This essay will focus on a chosen client and how, as a registered nurse, evidenced based practice was implemented to prevent the development of a pressure ulcer, as indicated by National Institute of Clinical Excellence NICE (2005) and European Pressure Ulcer Advisory Panel EPUAP (2009). Important and marked changes have taken place over the last 15years in the development of clinical practice guidance. As Van Zelm et al (2006) noted, the demand for evidence based practice, to determine the effectiveness of healthcare interventions, has seen a move away from consensus of opinion.
The author undertook online literature searches for journals held by Medline, Ovid, Cinahl and the Cochrane databases. Keywords used to facilitate the search were pressure ulcer prevention, pressure ulcer guidelines, pressure sores, wound care, turning, shearing, and assessment, hospital acquired, either independently or in combination. To reduce the literature to workable limits, the author excluded non English language studies, studies over 20 years old and used the literature abstracts to reduce the numbers further and identify relevant articles.
Gebhardt (2002a) identified pressure ulcers as localised, acute ischemic damage to any tissue caused by the application of external force (either shear, compression, or a combination of the two). More recently the European Pressure Ulcer Advisory Panel EPUAP and National Pressure Ulcer Advisory Panel NPUAP (2009) have added their own definitions which have become widely accepted. The EPUAP defines a pressure ulcer as “...an area of localised damage to the skin and underlying tissue caused by pressure, shear, friction, and/or a combination of these.” According to the NPUAP a pressure ulcer is “...localized injury to the skin and/or underlying tissue usually over a bony prominence, as a result of pressure, or pressure in combination with shear and/or friction.” Kottner et al (2009) puts forward the point that “...not all pressure ulcers are pressure ulcers” as shear and friction are not universally accepted as causing pressure ulcer damage. Shear would appear to work alongside compression to cause deep tissue damage whilst friction contributes to superficial skin damage (Kotner et al, 2009).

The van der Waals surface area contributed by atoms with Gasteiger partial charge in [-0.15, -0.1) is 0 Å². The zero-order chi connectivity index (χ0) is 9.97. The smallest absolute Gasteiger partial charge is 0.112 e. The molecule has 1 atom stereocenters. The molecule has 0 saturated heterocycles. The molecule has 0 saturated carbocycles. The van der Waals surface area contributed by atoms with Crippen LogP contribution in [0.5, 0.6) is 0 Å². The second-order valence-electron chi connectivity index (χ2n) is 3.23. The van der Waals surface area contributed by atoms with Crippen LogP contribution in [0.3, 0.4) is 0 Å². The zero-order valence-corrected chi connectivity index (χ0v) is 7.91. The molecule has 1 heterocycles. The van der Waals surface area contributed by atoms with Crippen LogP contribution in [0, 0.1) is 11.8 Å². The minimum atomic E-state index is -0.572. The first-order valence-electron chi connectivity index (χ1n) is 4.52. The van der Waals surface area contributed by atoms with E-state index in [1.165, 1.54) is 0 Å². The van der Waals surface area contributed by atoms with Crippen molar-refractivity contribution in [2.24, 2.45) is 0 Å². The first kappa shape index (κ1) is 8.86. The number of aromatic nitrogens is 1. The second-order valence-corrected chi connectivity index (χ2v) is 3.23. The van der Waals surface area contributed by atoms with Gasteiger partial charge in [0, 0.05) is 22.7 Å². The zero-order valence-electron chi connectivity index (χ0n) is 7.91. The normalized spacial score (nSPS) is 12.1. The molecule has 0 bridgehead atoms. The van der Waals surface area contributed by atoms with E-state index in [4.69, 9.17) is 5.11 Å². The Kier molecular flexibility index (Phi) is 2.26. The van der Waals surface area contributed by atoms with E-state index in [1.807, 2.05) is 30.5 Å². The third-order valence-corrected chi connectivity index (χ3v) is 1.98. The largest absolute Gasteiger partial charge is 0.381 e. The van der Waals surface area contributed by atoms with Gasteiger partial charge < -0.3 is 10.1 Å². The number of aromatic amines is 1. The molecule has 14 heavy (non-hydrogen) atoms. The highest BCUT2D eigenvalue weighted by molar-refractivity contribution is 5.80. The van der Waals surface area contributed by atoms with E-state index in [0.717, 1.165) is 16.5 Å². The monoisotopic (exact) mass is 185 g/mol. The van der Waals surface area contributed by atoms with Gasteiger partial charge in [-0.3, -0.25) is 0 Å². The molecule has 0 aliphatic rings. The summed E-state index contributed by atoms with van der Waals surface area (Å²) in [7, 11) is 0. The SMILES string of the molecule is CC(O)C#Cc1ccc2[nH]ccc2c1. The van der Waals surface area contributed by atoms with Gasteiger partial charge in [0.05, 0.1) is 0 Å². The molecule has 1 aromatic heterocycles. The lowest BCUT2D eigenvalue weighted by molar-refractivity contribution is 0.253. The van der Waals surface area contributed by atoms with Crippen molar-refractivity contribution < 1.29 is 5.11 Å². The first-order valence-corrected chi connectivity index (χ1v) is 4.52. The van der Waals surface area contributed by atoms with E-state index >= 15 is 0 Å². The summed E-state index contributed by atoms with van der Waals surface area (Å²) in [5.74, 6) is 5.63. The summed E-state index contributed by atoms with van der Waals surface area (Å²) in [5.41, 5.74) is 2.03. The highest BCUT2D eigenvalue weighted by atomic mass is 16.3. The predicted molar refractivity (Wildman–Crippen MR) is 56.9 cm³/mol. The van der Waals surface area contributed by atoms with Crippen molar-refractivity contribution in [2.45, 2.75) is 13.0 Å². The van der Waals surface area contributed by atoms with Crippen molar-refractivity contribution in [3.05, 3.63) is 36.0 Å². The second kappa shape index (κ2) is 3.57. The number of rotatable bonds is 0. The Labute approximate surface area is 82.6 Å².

Several areas have been identified as leading to an increased risk, to a patient, of developing a pressure ulcer; immobility, failure of reactive hyperaemia (tissues ability to recover from ischemic episodes) (Allman et al, 1995), loss of sensation (trauma, congenital or disease process) (Gebhardt, 2002a) and dry sacral skin (Allman et al, 1995; Reddy et al, 2006). Guy (2007) deemed risk factors as being separated into two areas: extrinsic factors - external to the body and can be influenced (continence, mattress type, position); intrinsic factors - within the body and often cannot be influenced (as mentioned above).
Myatt (2004) determined risk to be “the probability or likelihood that harm may occur, coupled with the consequences of that harm.” It can be seen from this single definition, that risk can play a large role in hospital life, and as such risk assessment and management has developed. Potter and Perry (2005) identified risk assessment as the “formal, systematic process in which a range of tools are used to identify an individual’s risk of developing problems.” Holistic assessments take this one stage further, underpinning, effective prevention of pressure sores (European Pressure Ulcer Advisory Panel EPUAP and National Pressure Ulcer Advisory Panel NPUAP, 2009; Guy, 2007; NICE, 2005).
The client chosen was an in-patient on a thoracic surgical ward in a large Manchester teaching hospital. Confidentiality will be maintained throughout in line with The Nursing and Midwifery Council Code of Professional Conduct (NMC, 2004); the client shall be referred to as Zach. A previous biopsy had identified a cancerous tumour in Zach’s right lung, which was to be...